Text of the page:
BACKGROUND: Rurality and distance from cancer treatment centres have been shown to negatively impact cancer outcomes, but the mechanisms remain obscure.
METHODS: We analysed the impact of travel time to key healthcare facilities and mainland/island residency on the cancer diagnostic pathway (treatment within 62 days of referral, and within 31 days of diagnosis) and 1-year mortality using a data-linkage study with 12 339 patients.
RESULTS: After controlling for important confounders, mainland patients with more than 60 min of travelling time to their cancer treatment centre ((OR 1.42; 95% CI 1.25-1.61) and island dwellers (OR 1.32; 95% CI 1.09-1.59) were more likely to commence cancer treatment within 62 days of general practitioner (GP) referral and within 31 days of their cancer diagnosis compared with those living within 15 min. Island-dweller patients were more likely to have their diagnosis and treatment started on the same or next day (OR 1.72; 95% CI 1.31-2.25). Increased travelling time to a cancer treatment centre was associated with increased mortality to 1 year (30-59 min (HR 1.21; 95% CI 1.05-1.41), >60 min (HR 1.18; 95% CI 1.03-1.36), island dweller (HR 1.17; 95% CI 0.97-1.41).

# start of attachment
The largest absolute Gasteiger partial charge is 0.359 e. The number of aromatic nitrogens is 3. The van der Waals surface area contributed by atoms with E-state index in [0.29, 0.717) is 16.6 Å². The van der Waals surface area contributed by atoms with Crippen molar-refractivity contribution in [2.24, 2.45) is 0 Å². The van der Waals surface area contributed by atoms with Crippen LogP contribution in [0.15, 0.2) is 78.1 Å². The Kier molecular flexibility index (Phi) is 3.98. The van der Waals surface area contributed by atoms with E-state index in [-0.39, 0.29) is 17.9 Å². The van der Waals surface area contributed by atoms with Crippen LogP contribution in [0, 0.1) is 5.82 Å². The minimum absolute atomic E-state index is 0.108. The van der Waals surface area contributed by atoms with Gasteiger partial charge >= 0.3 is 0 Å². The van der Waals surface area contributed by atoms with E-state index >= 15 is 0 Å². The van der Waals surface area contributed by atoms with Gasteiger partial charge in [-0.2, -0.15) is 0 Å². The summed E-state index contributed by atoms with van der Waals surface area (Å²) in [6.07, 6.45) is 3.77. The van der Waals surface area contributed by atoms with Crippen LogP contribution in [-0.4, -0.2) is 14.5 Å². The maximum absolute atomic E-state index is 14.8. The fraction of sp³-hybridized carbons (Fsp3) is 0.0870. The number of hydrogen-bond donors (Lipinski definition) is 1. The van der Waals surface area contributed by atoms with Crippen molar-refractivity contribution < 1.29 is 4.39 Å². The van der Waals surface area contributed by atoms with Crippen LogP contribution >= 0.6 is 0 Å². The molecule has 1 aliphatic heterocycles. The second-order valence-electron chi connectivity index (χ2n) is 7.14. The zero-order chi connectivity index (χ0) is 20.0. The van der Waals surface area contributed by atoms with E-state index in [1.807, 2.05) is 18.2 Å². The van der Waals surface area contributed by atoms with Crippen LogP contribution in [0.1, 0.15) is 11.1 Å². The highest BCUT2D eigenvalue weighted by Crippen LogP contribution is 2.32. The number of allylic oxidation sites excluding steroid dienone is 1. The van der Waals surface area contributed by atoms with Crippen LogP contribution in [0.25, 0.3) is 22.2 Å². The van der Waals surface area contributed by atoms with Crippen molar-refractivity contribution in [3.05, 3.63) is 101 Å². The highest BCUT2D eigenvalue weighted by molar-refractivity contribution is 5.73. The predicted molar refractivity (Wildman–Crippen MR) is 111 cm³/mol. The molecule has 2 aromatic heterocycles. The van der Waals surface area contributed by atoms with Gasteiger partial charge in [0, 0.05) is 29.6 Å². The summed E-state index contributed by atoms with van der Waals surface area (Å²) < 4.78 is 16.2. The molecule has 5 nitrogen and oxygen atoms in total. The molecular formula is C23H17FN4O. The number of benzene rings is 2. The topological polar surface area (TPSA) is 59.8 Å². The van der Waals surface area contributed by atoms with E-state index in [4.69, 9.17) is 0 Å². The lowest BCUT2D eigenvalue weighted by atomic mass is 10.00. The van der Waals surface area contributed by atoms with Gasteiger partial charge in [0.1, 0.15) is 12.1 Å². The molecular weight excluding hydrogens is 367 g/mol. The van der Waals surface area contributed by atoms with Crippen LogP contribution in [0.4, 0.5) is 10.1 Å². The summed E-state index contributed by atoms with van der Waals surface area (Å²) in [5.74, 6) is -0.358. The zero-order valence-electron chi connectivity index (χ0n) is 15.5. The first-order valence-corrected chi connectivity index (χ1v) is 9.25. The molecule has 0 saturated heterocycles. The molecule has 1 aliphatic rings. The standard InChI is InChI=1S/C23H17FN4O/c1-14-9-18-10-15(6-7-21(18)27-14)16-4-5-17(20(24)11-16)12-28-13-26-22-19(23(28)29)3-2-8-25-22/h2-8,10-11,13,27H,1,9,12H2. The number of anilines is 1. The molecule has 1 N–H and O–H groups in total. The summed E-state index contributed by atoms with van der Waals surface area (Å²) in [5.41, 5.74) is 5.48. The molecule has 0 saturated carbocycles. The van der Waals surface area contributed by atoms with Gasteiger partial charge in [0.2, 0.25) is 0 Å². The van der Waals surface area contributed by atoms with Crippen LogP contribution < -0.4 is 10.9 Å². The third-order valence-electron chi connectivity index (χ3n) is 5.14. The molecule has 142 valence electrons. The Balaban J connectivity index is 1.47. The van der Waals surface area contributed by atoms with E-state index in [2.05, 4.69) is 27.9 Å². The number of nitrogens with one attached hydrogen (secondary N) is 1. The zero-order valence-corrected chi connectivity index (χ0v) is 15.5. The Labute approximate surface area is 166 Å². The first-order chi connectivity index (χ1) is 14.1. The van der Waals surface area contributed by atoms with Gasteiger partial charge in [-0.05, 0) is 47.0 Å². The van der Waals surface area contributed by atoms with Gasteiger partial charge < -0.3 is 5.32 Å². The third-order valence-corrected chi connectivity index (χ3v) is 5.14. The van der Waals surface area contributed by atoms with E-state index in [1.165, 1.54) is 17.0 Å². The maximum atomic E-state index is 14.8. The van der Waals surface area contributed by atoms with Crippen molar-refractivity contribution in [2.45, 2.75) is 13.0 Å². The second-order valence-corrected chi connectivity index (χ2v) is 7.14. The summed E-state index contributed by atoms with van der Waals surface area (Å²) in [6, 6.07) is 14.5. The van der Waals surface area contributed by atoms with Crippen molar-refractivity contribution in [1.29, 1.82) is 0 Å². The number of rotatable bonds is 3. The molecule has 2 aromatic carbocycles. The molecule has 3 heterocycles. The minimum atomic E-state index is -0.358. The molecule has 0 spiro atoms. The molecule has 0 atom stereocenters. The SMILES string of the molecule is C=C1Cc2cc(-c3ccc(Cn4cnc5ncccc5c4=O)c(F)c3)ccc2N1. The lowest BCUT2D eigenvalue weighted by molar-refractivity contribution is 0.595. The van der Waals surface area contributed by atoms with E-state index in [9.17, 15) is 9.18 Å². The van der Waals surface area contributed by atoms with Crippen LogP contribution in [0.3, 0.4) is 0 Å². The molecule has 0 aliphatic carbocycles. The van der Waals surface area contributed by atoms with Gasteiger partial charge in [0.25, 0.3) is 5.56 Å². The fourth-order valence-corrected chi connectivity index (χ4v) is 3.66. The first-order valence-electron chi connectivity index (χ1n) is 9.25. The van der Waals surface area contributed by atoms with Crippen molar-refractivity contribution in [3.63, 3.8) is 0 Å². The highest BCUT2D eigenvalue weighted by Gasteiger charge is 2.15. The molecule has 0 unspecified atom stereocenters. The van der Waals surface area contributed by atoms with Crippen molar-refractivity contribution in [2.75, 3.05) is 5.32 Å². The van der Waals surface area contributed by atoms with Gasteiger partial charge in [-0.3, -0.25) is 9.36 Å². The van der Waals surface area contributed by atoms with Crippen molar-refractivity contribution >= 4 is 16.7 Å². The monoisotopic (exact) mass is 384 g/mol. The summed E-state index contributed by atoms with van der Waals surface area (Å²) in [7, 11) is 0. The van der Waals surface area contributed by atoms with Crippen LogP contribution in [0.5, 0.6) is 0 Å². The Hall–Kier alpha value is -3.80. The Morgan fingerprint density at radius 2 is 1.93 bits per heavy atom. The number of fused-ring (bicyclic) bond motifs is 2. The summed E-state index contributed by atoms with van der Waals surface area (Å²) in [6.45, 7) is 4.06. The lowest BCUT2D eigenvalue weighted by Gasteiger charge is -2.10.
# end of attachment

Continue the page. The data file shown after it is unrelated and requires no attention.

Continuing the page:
CONCLUSIONS: Island dwelling and greater mainland travel burden was associated with more rapid cancer diagnosis and treatment following GP referral even after adjustment for advanced disease; however, these patients also experienced a survival disadvantage compared with those living nearer. Cancer services may need to be better configured to suit the different needs of dispersed populations.British Journal of Cancer advance online publication, 22 June 2017; doi:10.1038/bjc.2017.180 www.bjcancer.com.
- Journal Article